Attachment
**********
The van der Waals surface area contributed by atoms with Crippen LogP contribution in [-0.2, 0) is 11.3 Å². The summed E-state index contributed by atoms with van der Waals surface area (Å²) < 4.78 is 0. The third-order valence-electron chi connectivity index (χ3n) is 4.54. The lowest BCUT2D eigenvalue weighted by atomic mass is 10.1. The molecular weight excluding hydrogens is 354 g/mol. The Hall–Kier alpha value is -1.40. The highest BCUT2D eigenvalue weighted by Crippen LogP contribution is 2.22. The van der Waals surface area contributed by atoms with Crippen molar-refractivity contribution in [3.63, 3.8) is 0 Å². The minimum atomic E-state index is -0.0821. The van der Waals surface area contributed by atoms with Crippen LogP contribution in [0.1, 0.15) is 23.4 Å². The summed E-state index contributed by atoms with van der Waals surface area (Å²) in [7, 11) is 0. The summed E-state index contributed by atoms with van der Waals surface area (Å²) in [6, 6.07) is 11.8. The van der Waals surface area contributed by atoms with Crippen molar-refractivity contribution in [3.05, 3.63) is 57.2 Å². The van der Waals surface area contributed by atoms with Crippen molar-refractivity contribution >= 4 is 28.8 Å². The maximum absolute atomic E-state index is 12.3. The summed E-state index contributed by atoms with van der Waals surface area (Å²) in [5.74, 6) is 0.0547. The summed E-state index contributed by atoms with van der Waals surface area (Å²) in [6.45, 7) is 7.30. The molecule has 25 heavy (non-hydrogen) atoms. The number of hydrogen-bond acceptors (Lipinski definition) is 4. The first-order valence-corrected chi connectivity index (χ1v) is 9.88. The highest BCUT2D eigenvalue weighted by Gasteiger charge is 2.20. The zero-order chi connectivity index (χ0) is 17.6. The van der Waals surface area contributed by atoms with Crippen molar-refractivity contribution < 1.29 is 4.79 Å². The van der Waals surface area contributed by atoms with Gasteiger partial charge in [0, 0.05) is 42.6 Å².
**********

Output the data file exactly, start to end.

The van der Waals surface area contributed by atoms with Crippen LogP contribution in [-0.2, 0) is 11.3 Å². The summed E-state index contributed by atoms with van der Waals surface area (Å²) < 4.78 is 0. The third-order valence-electron chi connectivity index (χ3n) is 4.54. The lowest BCUT2D eigenvalue weighted by atomic mass is 10.1. The molecular weight excluding hydrogens is 354 g/mol. The Hall–Kier alpha value is -1.40. The highest BCUT2D eigenvalue weighted by Crippen LogP contribution is 2.22. The van der Waals surface area contributed by atoms with Crippen molar-refractivity contribution in [3.63, 3.8) is 0 Å². The minimum atomic E-state index is -0.0821. The van der Waals surface area contributed by atoms with Crippen LogP contribution in [0.1, 0.15) is 23.4 Å². The summed E-state index contributed by atoms with van der Waals surface area (Å²) in [7, 11) is 0. The summed E-state index contributed by atoms with van der Waals surface area (Å²) in [6, 6.07) is 11.8. The van der Waals surface area contributed by atoms with Crippen molar-refractivity contribution in [3.05, 3.63) is 57.2 Å². The van der Waals surface area contributed by atoms with Crippen molar-refractivity contribution >= 4 is 28.8 Å². The maximum absolute atomic E-state index is 12.3. The summed E-state index contributed by atoms with van der Waals surface area (Å²) in [5.74, 6) is 0.0547. The summed E-state index contributed by atoms with van der Waals surface area (Å²) in [6.45, 7) is 7.30. The molecule has 25 heavy (non-hydrogen) atoms. The number of hydrogen-bond acceptors (Lipinski definition) is 4. The first-order valence-corrected chi connectivity index (χ1v) is 9.88. The highest BCUT2D eigenvalue weighted by Gasteiger charge is 2.20. The zero-order chi connectivity index (χ0) is 17.6. The van der Waals surface area contributed by atoms with Crippen molar-refractivity contribution < 1.29 is 4.79 Å². The van der Waals surface area contributed by atoms with Gasteiger partial charge in [0, 0.05) is 42.6 Å².